Home & Design: Landscape

Defying Drought

By Anne Halpin - August 22, 2017 - 10 Comments

Summer can bring spells of dry weather on the East End, sometimes lasting for weeks. With the population expanding, times of drought bring with them restrictions on water usage. And that can affect the plants in our landscapes. Using water efficiently, even when we’re not experiencing drought conditions, can save thousands of gallons of water a year and lower water bills significantly. Here are some strategies for saving water.
Grow native plants. Natives are naturally adapted to local conditions, and can tolerate periods of dry weather. Some of the plants found in the wild on the East End are worthy of a place in your garden or landscape. Some to consider are eastern red cedar, bayberry, butterfly weed (which bears pretty orange flowers attractive to butterflies), New England aster, pitch pine, sumacs, shadbush, and beach plum. Salt bush could find a place in a wilder part of the garden, and you can see it covered with tiny white flowers in autumn across the East End.
Choose plants that will grow to the right size for the space you have. Plants that are too big for their space will use more water than smaller ones. Don’t overcrowd plants in the landscape, either. Allow them enough space to reach their full mature size without overcrowding. It’s tempting to put those little plants from the garden close together in the garden, only to have them packed together tightly as they grow. Allow enough space for each plant (the nursery tags and labels tell you how much space a plant needs) and you’ll have a better-looking garden. And fewer plants mean less water usage.
Mulch your garden beds and borders. When the beds are planted, a layer of loose mulch on top of the soil will help retain moisture in the soil and offers the bonus of also deterring weeds. Plus, it gives gardens a neat, finished look.
Make paths out of porous material. When it rains (or the sprinklers are running), water runs off down a hard pavement and it ends up in the street and storm drains instead of in the ground around your plants. Surfacing your garden paths with loose materials—pebbles and crushed stone, wood chips, even mulch—lets the water soak into the soil where it can benefit your landscape plants, instead of running off and eventually ending up in local bays and waterways.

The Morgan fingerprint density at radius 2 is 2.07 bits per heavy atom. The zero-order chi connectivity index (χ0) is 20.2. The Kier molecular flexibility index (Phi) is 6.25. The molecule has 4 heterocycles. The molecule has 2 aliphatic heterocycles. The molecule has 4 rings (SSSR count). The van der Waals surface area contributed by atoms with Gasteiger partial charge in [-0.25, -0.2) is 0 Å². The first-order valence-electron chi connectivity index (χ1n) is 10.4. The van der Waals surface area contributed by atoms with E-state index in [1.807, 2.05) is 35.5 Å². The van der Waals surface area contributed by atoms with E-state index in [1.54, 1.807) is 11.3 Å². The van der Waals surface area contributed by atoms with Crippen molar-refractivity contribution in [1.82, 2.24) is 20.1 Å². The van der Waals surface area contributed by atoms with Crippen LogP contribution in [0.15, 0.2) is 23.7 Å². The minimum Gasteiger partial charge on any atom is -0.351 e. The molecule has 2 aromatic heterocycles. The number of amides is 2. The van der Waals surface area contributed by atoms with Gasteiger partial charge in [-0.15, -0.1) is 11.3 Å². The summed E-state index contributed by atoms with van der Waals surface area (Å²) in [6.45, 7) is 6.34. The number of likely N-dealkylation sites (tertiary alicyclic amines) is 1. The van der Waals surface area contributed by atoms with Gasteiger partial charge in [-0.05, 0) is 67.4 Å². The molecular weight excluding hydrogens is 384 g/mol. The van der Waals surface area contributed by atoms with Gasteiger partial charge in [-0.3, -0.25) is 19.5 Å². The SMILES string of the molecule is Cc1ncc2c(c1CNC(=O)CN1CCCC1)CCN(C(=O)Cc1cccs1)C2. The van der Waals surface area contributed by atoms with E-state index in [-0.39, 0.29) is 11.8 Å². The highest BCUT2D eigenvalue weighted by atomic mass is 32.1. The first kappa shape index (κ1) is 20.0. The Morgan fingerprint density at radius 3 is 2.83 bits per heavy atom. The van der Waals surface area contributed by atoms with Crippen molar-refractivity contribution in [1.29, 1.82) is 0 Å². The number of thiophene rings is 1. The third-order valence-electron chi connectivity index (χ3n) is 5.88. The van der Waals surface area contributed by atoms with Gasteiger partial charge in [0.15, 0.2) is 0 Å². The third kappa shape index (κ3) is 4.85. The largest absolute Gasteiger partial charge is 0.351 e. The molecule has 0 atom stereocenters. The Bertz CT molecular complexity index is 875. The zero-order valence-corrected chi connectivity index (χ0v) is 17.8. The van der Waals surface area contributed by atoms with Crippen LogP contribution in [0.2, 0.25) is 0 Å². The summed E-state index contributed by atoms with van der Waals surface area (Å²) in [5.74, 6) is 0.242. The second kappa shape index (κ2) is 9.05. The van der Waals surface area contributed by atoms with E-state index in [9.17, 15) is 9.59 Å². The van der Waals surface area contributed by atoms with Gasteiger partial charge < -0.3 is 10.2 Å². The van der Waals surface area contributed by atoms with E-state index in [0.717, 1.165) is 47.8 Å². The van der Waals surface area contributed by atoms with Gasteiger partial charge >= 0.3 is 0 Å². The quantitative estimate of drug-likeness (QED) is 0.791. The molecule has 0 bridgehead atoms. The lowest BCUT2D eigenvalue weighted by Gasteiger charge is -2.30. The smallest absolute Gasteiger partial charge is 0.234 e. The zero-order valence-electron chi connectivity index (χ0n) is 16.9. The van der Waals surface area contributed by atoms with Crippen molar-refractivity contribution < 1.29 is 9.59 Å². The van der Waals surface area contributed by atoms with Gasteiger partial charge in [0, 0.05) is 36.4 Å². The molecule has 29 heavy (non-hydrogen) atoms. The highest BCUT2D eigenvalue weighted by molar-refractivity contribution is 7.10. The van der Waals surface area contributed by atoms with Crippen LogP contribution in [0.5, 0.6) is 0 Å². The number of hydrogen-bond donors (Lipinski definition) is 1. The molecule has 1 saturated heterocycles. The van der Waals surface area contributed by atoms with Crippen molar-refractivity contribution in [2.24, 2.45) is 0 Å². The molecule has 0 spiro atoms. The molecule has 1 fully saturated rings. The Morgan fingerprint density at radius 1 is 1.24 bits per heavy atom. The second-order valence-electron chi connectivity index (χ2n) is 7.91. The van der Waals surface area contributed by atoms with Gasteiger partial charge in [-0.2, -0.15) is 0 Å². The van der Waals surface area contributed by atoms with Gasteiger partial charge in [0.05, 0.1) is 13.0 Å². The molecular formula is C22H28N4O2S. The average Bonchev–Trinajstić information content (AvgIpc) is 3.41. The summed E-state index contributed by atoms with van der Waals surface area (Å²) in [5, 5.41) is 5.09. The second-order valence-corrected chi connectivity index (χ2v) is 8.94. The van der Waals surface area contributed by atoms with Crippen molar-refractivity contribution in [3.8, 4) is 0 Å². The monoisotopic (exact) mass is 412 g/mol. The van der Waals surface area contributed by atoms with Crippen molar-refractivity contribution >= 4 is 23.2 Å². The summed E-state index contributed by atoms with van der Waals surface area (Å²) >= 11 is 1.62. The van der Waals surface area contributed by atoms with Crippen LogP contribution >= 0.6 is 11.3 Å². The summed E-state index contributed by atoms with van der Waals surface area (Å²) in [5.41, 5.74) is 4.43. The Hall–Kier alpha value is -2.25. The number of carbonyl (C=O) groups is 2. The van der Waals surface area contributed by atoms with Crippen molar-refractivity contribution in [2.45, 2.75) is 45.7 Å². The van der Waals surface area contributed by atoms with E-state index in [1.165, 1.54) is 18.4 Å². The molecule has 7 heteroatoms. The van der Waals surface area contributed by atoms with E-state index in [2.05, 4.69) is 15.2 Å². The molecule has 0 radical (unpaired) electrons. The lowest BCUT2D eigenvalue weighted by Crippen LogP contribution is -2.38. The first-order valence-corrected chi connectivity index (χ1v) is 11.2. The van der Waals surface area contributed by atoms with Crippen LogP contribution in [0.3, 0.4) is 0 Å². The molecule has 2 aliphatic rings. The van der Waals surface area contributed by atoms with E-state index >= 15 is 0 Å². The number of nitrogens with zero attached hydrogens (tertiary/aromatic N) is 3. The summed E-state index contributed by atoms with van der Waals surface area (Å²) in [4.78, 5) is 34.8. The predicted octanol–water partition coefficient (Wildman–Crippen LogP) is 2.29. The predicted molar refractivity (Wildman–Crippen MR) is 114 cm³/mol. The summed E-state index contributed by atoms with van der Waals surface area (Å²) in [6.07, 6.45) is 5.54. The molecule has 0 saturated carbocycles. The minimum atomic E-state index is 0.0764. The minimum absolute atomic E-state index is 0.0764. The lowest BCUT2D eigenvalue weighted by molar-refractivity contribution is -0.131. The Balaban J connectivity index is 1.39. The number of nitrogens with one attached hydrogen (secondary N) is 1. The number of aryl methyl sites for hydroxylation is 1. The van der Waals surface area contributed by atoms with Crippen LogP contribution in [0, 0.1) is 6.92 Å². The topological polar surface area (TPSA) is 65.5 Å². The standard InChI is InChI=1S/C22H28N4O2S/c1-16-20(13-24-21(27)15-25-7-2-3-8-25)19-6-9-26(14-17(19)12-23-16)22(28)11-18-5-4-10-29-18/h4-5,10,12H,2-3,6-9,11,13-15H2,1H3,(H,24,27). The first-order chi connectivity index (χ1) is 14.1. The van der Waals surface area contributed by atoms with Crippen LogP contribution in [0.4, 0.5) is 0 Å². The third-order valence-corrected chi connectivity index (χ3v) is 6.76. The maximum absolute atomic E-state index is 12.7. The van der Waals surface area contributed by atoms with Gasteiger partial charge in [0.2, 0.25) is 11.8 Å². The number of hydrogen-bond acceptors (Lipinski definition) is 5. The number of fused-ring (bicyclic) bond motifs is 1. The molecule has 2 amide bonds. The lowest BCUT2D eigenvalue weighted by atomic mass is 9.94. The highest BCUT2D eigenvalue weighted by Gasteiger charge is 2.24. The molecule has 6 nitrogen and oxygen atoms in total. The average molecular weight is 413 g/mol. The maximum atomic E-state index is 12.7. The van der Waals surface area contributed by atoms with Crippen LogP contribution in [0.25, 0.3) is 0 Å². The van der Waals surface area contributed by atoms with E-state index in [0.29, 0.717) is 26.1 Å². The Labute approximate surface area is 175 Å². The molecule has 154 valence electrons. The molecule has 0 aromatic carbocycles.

Have a smaller lawn. We love our emerald lawns, but they’re notorious users of water and fertilizer. Consider downsizing your lawn. Instead of having an acre of turf, have lawn grass where you most want it (in high traffic and play areas) and plant groundcovers (which don’t need mowing) or beds of flowers or shrubs where you seldom walk.
Group water-loving plants together. Let’s face it, some of your favorite plants need regular moisture. Do you love roses? Classic hydrangeas? Peonies? By all means grow the flowers that nourish your soul. But give them their own special place in the landscape and give them the water they need. You can also put drought-tolerant plants in the sunniest parts of the landscape or garden, and moisture lovers where there’s some shade.
Don’t water during the hottest part of the day. Set your irrigation system to run early in the morning, not in the afternoon. Morning is a better time to water than evening, because plant leaves will have plenty of time to dry off before dark. Watering at the end of the day can invite plant diseases; if foliage doesn’t dry before dark, organisms that cause fungal diseases can find hospitable conditions to take hold on your plants.
And of course, grow drought tolerant plants. Depending on where you live on the East End, our soil can be rich, fertile loam or porous and sandy with little fertility and little ability to retain moisture. If your soil is sandy you’ll do yourself a favor by growing plants that can adapt to dry conditions. Drought tolerant plants to consider include shrubs such as the sculptural Hollywood juniper, which appears in many oceanfront properties, mugo pine, Leyland cypress, arborvitae (though deer like to much on the lower branches), members of the holly family, the ubiquitous privet seen in hedges throughout the East End, and rugosa roses. Japanese spiraea and vitex are two shrubs with lovely flowers in summer. For the flower garden, Artemisia, gaillardia, lavender, Montauk daisy, perovskia, black-eyed Susan, sedums, yucca and ornamental grasses can thrive without abundant moisture.

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